Remember time sharing? Your company bought X number of hours on some distant mainframe (sometimes for heavy-duty processing in the middle of the night) and sent your data via phone lines. It was a big deal in the 1970s.
As soon as companies could buy software licenses and have programs customized to their specs to run on their machines, they did. Processing on your own schedule and in control of your own equipment became more and more popular.
Software as a service (Saas) is a different twist, in that you or your company gets to your data and programs via the Internet. You don't have to worry about updates (the software provider does that) and the software is ready and waiting when you need it. You pay for what you use. No more site licenses or worries about incompatibility with different computers. Oracle and others are busy helping get SaaS programs off the ground. Some media are hailing the environmentally-friendly aspects of SaaS.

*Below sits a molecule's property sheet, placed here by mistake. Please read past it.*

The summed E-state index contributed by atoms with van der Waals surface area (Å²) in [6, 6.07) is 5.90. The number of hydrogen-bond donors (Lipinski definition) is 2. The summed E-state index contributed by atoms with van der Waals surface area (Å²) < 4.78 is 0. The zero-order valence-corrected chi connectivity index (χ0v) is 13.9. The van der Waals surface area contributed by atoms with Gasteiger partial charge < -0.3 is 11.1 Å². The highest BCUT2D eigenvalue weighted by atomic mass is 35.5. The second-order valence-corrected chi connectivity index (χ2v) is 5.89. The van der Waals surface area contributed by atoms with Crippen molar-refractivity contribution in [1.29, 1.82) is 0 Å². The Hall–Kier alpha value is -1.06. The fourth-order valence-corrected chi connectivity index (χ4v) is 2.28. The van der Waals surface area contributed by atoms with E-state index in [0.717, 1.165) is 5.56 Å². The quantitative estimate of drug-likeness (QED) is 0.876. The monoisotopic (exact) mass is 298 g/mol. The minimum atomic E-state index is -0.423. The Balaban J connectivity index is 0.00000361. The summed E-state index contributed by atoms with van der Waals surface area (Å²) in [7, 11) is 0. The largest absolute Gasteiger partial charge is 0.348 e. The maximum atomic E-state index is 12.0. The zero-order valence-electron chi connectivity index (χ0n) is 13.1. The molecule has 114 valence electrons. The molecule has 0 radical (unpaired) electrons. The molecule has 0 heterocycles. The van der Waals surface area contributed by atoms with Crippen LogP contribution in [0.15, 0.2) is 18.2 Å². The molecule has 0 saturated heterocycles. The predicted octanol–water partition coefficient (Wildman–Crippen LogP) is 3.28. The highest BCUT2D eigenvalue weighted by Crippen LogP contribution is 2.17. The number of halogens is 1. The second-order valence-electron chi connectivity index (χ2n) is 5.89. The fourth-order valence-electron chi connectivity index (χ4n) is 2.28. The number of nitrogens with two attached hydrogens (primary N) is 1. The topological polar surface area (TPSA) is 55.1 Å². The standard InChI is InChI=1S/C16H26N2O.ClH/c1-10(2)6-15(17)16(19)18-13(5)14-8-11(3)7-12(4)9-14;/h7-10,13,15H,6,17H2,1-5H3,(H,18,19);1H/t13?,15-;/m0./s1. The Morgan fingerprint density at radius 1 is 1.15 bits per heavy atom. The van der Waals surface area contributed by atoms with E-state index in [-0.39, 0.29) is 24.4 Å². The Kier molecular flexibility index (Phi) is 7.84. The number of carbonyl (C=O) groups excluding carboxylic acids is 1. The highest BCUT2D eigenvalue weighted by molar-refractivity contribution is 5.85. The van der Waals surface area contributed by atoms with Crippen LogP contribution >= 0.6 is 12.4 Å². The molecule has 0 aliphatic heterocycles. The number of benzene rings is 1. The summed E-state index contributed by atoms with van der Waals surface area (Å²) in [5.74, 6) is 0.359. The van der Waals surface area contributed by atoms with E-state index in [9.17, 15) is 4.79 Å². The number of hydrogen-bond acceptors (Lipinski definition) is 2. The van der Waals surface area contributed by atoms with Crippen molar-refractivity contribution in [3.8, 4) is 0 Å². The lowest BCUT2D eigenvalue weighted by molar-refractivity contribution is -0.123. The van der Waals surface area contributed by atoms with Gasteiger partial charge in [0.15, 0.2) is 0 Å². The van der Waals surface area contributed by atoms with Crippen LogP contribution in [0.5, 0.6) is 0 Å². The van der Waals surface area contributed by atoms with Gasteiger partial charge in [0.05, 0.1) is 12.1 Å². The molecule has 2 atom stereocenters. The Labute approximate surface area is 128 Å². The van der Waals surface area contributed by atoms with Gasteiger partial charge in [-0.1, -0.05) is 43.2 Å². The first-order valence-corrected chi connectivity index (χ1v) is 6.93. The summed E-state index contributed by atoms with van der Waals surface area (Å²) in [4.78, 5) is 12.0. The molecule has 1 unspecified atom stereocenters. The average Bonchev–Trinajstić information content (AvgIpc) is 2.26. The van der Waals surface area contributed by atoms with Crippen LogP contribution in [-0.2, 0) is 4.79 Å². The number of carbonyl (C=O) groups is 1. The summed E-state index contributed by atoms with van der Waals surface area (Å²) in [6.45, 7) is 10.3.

But what happens when an outage prevents you from using the service, as DM News reports happened to Salesforce.com not long ago? The outage lasted less than an hour but Salesforce's users must have been biting their fingernails every second, unsure when access would be restored. And what happens when (not if) a SaaS provider raises its price? What options do users have if they want to quickly, safely, securely switch? These kinds of questions are likely to keep SaaS from widespread acceptance for now, IMHO.